The use of inotropes does not change the agreement of invasive vs. non-invasive blood pressure in preterm neonates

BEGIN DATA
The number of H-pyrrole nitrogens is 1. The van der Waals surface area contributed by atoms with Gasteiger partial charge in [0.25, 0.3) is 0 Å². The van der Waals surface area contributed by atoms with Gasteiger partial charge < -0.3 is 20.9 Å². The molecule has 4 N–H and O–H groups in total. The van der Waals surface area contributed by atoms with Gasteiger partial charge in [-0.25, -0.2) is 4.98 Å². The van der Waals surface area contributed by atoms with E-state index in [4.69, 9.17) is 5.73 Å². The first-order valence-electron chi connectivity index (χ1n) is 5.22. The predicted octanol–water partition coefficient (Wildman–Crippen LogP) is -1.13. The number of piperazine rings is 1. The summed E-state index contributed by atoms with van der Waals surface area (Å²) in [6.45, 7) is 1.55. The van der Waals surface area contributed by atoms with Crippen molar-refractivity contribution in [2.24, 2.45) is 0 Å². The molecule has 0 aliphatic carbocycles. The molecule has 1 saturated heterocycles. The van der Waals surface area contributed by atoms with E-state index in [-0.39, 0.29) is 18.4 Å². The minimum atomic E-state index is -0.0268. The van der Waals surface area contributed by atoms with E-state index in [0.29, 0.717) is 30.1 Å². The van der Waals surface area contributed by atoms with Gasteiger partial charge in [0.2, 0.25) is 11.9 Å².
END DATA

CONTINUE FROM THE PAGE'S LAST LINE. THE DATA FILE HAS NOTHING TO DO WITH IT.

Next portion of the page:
Purpose: Blood pressure constitutes an important parameter in the assessment of the cardiovascular status in preterm infants. Invasive arterial blood pressure (IBP) is considered the „gold-standard“, but non-invasive blood pressure (NIBP) is used frequently in preterm infants. The aim of this prospective study was to assess the degree of agreement of mean IBP and mean NIBP arterial blood pressure measurements in 3 subsets of preterm infants (>1500 grams; 1000–1500 grams, and <1000 grams) with regard to the use of inotropes (dopamine, noradrenaline, adrenaline). Methods: Prospective, simultaneous assessment of IBP and NIBP measurements in 50 preterm neonates at 6h, 12h, 18h, 24h after birth in a tertiary University center. Results: Mean gestational age was 26.7±2.2 (24–32) in group I (n=18), 29.6±2.0 (27–34) in group II (n=19), and 32.2±1.9 (30–36) weeks in group III (n=13) respectively; mean birth weight was 777±161 (495–995), 1251±154 (1010–1490), and 2010±332 (1590–2550) grams. Mean IBP and mean NIBP increased significantly during the first 24h of life in all 3 sub-groups (p<0.01); IBP and NIBP measurements were significantly correlated, and showed good agreement, irrespective of birth weight, gestational age, and the use of inotropes (table 1). When looking at the use of inotropes and the 3 subgroups, the following correlations were found: Group I: r(6h) =0.678, p=0.005; r(12h)=0.588, p=0.035; r(18h)=0.567, p=0.043; r(24h)=0.741, p=0.004; Group II: r(6h)=0.219, p=0.571; r(12h)=0.134, p=0.730; r(18h)=0.820, p=0.004; r(24h)=0.382, p=0.321; Group III: r(6h)=numbers too small for correlation studies; r(12h)=0.975, p=0.005; r(12h)=0.500, p=0.391; r4=0.949, p=0.051. Conclusions: The use of inotropes does not modify the degree of agreement between IBP and NIBP measurements in preterm infants.